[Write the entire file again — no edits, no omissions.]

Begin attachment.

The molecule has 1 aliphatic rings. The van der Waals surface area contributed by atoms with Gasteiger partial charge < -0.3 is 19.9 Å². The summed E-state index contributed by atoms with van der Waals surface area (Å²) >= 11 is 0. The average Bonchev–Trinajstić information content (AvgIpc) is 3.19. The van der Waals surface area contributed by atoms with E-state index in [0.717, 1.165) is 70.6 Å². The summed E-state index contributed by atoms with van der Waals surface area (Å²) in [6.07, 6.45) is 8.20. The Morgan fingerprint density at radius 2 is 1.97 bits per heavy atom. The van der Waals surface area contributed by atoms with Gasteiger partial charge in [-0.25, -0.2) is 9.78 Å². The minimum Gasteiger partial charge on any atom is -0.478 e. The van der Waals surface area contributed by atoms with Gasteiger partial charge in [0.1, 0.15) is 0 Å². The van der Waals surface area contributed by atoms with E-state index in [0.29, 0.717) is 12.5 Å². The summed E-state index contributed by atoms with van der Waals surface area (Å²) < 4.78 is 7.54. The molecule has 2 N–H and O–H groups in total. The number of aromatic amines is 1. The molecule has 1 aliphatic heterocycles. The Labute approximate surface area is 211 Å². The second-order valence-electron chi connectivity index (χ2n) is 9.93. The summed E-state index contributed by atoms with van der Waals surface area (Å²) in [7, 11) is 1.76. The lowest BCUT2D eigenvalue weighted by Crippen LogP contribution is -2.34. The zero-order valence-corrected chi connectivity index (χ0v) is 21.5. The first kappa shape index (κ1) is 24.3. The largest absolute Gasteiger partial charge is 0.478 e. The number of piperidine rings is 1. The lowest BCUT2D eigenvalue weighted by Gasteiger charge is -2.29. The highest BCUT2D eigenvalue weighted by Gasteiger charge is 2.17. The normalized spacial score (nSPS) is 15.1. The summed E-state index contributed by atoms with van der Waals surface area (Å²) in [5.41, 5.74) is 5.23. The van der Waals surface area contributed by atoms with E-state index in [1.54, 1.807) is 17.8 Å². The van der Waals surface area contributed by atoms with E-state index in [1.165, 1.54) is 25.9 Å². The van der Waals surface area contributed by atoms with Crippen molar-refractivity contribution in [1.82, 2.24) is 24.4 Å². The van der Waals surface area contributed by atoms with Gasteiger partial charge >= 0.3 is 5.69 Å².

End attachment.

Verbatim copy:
The molecule has 1 aliphatic rings. The van der Waals surface area contributed by atoms with Gasteiger partial charge < -0.3 is 19.9 Å². The summed E-state index contributed by atoms with van der Waals surface area (Å²) >= 11 is 0. The average Bonchev–Trinajstić information content (AvgIpc) is 3.19. The van der Waals surface area contributed by atoms with E-state index in [0.717, 1.165) is 70.6 Å². The summed E-state index contributed by atoms with van der Waals surface area (Å²) in [6.07, 6.45) is 8.20. The Morgan fingerprint density at radius 2 is 1.97 bits per heavy atom. The van der Waals surface area contributed by atoms with Gasteiger partial charge in [-0.25, -0.2) is 9.78 Å². The minimum Gasteiger partial charge on any atom is -0.478 e. The van der Waals surface area contributed by atoms with Gasteiger partial charge in [0.1, 0.15) is 0 Å². The van der Waals surface area contributed by atoms with E-state index in [0.29, 0.717) is 12.5 Å². The summed E-state index contributed by atoms with van der Waals surface area (Å²) < 4.78 is 7.54. The molecule has 2 N–H and O–H groups in total. The number of aromatic amines is 1. The molecule has 1 aliphatic heterocycles. The Labute approximate surface area is 211 Å². The second-order valence-electron chi connectivity index (χ2n) is 9.93. The summed E-state index contributed by atoms with van der Waals surface area (Å²) in [7, 11) is 1.76. The lowest BCUT2D eigenvalue weighted by Crippen LogP contribution is -2.34. The zero-order valence-corrected chi connectivity index (χ0v) is 21.5. The first kappa shape index (κ1) is 24.3. The largest absolute Gasteiger partial charge is 0.478 e. The number of piperidine rings is 1. The lowest BCUT2D eigenvalue weighted by Gasteiger charge is -2.29. The highest BCUT2D eigenvalue weighted by Gasteiger charge is 2.17. The normalized spacial score (nSPS) is 15.1. The summed E-state index contributed by atoms with van der Waals surface area (Å²) in [5.41, 5.74) is 5.23. The van der Waals surface area contributed by atoms with E-state index in [1.54, 1.807) is 17.8 Å². The van der Waals surface area contributed by atoms with E-state index in [1.165, 1.54) is 25.9 Å². The van der Waals surface area contributed by atoms with Crippen molar-refractivity contribution in [1.82, 2.24) is 24.4 Å². The van der Waals surface area contributed by atoms with Gasteiger partial charge >= 0.3 is 5.69 Å².